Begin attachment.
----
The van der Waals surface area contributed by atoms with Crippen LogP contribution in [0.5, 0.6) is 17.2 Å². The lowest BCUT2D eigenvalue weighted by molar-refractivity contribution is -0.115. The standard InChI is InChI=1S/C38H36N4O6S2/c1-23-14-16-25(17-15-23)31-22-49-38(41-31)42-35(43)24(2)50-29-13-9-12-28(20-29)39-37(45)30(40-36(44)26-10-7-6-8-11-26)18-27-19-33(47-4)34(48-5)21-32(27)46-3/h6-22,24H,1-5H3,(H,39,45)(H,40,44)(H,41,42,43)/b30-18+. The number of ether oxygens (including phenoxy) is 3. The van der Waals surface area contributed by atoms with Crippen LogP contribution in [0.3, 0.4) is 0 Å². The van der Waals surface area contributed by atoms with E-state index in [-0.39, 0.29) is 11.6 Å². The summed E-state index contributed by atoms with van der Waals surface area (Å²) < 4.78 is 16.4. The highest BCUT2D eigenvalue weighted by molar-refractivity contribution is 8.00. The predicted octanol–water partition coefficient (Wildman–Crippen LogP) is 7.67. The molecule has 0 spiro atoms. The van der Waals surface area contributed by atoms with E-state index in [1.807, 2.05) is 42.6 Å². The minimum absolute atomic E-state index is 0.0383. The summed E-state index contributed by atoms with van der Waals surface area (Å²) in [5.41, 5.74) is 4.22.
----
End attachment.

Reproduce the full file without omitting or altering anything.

The van der Waals surface area contributed by atoms with Crippen LogP contribution in [0.5, 0.6) is 17.2 Å². The lowest BCUT2D eigenvalue weighted by molar-refractivity contribution is -0.115. The standard InChI is InChI=1S/C38H36N4O6S2/c1-23-14-16-25(17-15-23)31-22-49-38(41-31)42-35(43)24(2)50-29-13-9-12-28(20-29)39-37(45)30(40-36(44)26-10-7-6-8-11-26)18-27-19-33(47-4)34(48-5)21-32(27)46-3/h6-22,24H,1-5H3,(H,39,45)(H,40,44)(H,41,42,43)/b30-18+. The number of ether oxygens (including phenoxy) is 3. The van der Waals surface area contributed by atoms with Crippen LogP contribution in [0.3, 0.4) is 0 Å². The van der Waals surface area contributed by atoms with E-state index in [-0.39, 0.29) is 11.6 Å². The summed E-state index contributed by atoms with van der Waals surface area (Å²) < 4.78 is 16.4. The highest BCUT2D eigenvalue weighted by molar-refractivity contribution is 8.00. The predicted octanol–water partition coefficient (Wildman–Crippen LogP) is 7.67. The molecule has 0 spiro atoms. The van der Waals surface area contributed by atoms with E-state index in [1.807, 2.05) is 42.6 Å². The minimum absolute atomic E-state index is 0.0383. The summed E-state index contributed by atoms with van der Waals surface area (Å²) in [5.41, 5.74) is 4.22.